Definitions for quebeckwɪˈbɛk, kɪ-; keɪ-
This page provides all possible meanings and translations of the word quebec
Random House Webster's College Dictionary
Que•beckwɪˈbɛk, kɪ-; keɪ-(n.)
a province in E Canada. 7,149,900; 594,860 sq. mi. (1,540,685 sq. km). Abbr.: QC, P.Q., Qué.
Category: Geography (places)
the capital of this province, on the St. Lawrence. 167,517.
Category: Geography (places)
Quebec, Quebec City(noun)
the French-speaking capital of the province of Quebec; situated on the Saint Lawrence River
the largest province of Canada; a French colony from 1663 to 1759 when it was lost to the British
Province in eastern Canada.
Capital city of Quebec province.
The letter Q in the ICAO spelling alphabet.
Origin: From kepék, originally referred to the area around Quebec City where the Saint Lawrence River narrows to a cliff-lined gap.
Quebec is a province in east-central Canada. It is the only Canadian province that has a predominantly French speaking population and French as the sole official language at the provincial level. Quebec is Canada's largest province by area and its second-largest administrative division; only the territory of Nunavut is larger. It is bordered to the west by the province of Ontario, James Bay and Hudson Bay, to the north by Hudson Strait and Ungava Bay, to the east by the Gulf of Saint Lawrence and the provinces of Newfoundland and Labrador and New Brunswick. It is bordered on the south by the US states of Maine, New Hampshire, Vermont, and New York. It also shares maritime borders with Nunavut, Prince Edward Island, and Nova Scotia. Quebec is Canada's second most populous province, after Ontario. Most inhabitants live in urban areas near the Saint Lawrence River between Montreal and Quebec City, the capital. English-speaking communities and English-language institutions are concentrated in the west of the island of Montreal but are also significantly present in the Outaouais, Eastern Townships, and Gaspé regions. The Nord-du-Québec region, occupying the northern half of the province, is sparsely populated and inhabited primarily by Aboriginal peoples.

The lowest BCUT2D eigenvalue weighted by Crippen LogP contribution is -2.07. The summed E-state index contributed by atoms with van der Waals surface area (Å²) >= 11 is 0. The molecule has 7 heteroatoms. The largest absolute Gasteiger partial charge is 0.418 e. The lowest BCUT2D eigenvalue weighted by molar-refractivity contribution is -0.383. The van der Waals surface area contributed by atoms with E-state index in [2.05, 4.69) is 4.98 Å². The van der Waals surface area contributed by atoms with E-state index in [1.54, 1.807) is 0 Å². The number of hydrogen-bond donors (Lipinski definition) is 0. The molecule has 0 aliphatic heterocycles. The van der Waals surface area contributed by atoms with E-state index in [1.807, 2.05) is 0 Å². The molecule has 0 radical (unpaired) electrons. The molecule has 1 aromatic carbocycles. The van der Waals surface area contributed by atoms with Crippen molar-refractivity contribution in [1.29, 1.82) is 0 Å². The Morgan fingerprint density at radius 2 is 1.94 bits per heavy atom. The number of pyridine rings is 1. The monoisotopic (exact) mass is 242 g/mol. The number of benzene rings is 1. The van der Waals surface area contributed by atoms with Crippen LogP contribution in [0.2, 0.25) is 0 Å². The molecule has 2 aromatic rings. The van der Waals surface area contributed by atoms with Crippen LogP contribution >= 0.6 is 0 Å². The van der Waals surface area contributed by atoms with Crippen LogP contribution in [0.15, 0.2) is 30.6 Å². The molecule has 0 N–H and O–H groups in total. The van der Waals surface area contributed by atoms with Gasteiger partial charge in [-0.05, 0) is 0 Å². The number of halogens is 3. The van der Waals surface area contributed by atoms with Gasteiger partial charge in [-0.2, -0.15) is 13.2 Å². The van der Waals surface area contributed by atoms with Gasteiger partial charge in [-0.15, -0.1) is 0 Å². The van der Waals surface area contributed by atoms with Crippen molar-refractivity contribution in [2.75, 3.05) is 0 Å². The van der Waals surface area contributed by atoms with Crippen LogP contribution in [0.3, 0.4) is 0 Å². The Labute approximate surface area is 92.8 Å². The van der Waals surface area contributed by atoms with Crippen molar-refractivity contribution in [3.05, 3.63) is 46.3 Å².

The Nuttall Encyclopedia
formerly called Lower Canada, one of the Canadian provinces occupying that part of the valley of the St. Lawrence, and a narrow stretch of fertile, well-cultivated land on the S. of the river, which is bounded on the S. by the States of New York and Maine, and on the E. by New Brunswick; it is twice the size of Great Britain, and consists of extensive tracks of cultivated land and forests interspersed with lakes and rivers, affluents of the St. Lawrence; the soil, which is fertile, yields good crops of cereals, hay, and fruit, and excellent pasturage, and there is abundance of mineral wealth; it was colonised by the French in 1608, was taken by the English in 1759-60, and the great majority of the population is of French extraction.
the capital of the above province, and once of all Canada, a city of historical interest, is situated on the steep promontory, 333 feet in height, of the NW. bank of the St. Lawrence, at the mouth of the St. Charles River, 300 m. from the sea, and 180 m. below Montreal; it is divided into Upper and Lower, the latter the business quarter and the former the west-end, as it were; there are numerous public buildings, including the governor's residence, an Anglican cathedral, and a university; it is a commercial centre, has a large trade in timber, besides several manufacturing industries; the aspect of the town is Norman-French, and there is much about it and the people to remind one of Normandy.
U.S. National Library of Medicine
A province of eastern Canada. Its capital is Quebec. The region belonged to France from 1627 to 1763 when it was lost to the British. The name is from the Algonquian quilibek meaning the place where waters narrow, referring to the gradually narrowing channel of the St. Lawrence or to the narrows of the river at Cape Diamond. (From Webster's New Geographical Dictionary, 1988, p993 & Room, Brewer's Dictionary of Names, 1992, p440)
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